Review: Vernon God Little by DBC Pierre

107. Vernon God Little by DBC Pierre
Publication: Mariner Books; Reprint edition (June 15, 2004), Paperback, 300pp / ISBN 0156029987
Genre: Fiction
Rating: 3.5 birds
Read: April 26, 2010
Source: Borrowed
Summary from Amazon:

When sixteen kids are shot on high school grounds, everyone looks for someone to blame. Meet Vernon Little, under arrest at the sheriff’s office, a teenager wearing nothing but yesterday’s underwear and his prized logo sneakers. Moments after the shooter, his best buddy, turns the gun on himself, Vernon is pinned as an accomplice. Out for revenge are the townspeople, the cable news networks, and Deputy Vaine Gurie, a woman whose zeal for the Pritikin diet is eclipsed only by her appetite for barbecued ribs from the Bar-B-Chew Barn. So Vernon does what any red-blooded American teenager would do; he takes off for Mexico.

Vernon God Little is a provocatively satirical, riotously funny look at violence, materialism, and the American media.

Review

Vernon God Little is a tough book to review, especially since I don’t particularly feel like writing an essay about all the intricate little details in it. It’d be too easy to get bogged down in those details, so I’ll try to keep this short without half-assing it. How’s that?

Vernon God Little‘s a sort of spoof of how America is portrayed in modern media, where everyone is out only for themselves, wants to be on TV (especially starring in their own reality show). People aren’t portrayed realistically in VGL, but there are shades of reality to the characters that make reading VGL kinda scary. Because people do go nuts over the possibility of television fame (see: balloon boy and family), and Vernon’s story is, well…kind of possible.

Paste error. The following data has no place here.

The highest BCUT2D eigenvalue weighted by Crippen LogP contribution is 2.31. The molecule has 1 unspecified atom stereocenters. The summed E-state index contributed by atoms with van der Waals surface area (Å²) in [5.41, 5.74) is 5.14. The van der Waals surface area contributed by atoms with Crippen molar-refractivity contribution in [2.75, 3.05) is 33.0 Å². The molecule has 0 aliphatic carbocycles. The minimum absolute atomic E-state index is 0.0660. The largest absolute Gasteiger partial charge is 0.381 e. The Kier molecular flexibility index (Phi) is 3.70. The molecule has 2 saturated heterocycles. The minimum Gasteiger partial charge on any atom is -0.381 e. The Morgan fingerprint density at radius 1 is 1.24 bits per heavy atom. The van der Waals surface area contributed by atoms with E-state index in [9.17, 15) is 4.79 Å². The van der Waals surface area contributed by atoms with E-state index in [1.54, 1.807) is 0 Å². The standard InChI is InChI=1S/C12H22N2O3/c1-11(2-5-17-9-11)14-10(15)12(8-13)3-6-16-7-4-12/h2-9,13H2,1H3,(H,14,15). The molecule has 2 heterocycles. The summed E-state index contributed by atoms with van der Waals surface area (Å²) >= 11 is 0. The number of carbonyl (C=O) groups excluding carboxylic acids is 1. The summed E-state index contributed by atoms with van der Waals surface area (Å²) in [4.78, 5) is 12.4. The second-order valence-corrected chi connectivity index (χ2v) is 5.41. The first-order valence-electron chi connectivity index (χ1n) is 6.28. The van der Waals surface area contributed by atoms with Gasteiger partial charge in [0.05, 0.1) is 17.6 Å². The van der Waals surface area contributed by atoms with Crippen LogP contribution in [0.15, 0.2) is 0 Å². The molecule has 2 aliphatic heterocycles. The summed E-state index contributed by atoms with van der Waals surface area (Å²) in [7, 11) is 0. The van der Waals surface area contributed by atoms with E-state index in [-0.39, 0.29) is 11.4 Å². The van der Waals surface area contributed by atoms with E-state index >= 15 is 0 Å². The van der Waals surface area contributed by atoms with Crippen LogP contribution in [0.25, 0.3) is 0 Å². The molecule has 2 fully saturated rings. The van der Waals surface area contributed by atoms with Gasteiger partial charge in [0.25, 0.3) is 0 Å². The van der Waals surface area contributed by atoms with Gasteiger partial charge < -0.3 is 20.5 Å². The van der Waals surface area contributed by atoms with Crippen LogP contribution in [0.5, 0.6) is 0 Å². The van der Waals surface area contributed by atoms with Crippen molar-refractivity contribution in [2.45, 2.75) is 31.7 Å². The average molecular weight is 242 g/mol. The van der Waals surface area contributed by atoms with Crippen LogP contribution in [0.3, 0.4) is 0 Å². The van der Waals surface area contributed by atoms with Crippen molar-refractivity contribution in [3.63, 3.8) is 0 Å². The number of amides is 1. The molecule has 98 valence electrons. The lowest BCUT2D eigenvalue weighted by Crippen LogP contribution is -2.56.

Of course, the whole thing has a tinge of black comedy/drug-induced hallucinations to it, so it didn’t ever get so scary or serious I wanted to stop reading. And by the middle of the book the fact that everyone is so messed up was actually a little bit funny, so I didn’t mind so much that it was hard to read about my own culture portrayed in such a negative light. Unfortunately by the end I was tired of it all and wanted everyone to die, and I was sure they were going to– but then DBC Pierre pulled a fast one and everyone got happy endings instead. Oh well.

And that ending? Kinda boring. Honestly, by the time Vernon got to jail I just wanted the thing to be over with. It’s exhausting, reading about horrible people and their selfish ambitions. Even Vernon wasn’t immune to the insanity, and it was really tiring. And the thing with the death row reality TV show was just a little bit too off the wall for me, because while I might believe that people are more interested in being on TV than in justice, I don’t think we’d ever go so far as to have a show where people vote for who they want killed off first. Not unless we slip into a dystopian state first!

Vernon God Little isn’t my favorite book ever, and I doubt I’ll ever read it again. But I understand the usefulness of it: I may not have liked to read about Americans being selfish assholes, but ignoring the symptoms of a problem won’t make that problem go away. I think it’s important that I read more books like VGL that analyze modern American culture and where it’s going, although of course I won’t believe that those books are 100% right. Do I think Americans are like the characters in VGL? Of course not. But I do have to admit that there are elements of them in our cultural psyche, especially the one of wanting to be a little bit famous. Otherwise why would so many people start a blog? 😉

And

Get your own copy @ Amazon or IndieBound and support Birdbrain(ed) Book Blog!

Other reviews: Reading Matters

I found this interesting tidbit on Wikipedia about VGL and DBC Pierre, which I think sheds some light on why VGL is the way it is:

Formerly an artist, cartoonist, photographer and filmmaker, and later accused of being a conman and thief following the wild, drug-fuelled international rampage of his twenties, Pierre wrote the novel in London after a period of therapy, personal reconstruction and unemployment. He states the novel was a reaction to the culture around him, which after his own reorientation in life seemed to be full of the same delusional behaviours and self-entitlements which brought his own earlier downfall.

Bookmark and Share

Leave a Reply

Your email address will not be published. Required fields are marked *

This site uses Akismet to reduce spam. Learn how your comment data is processed.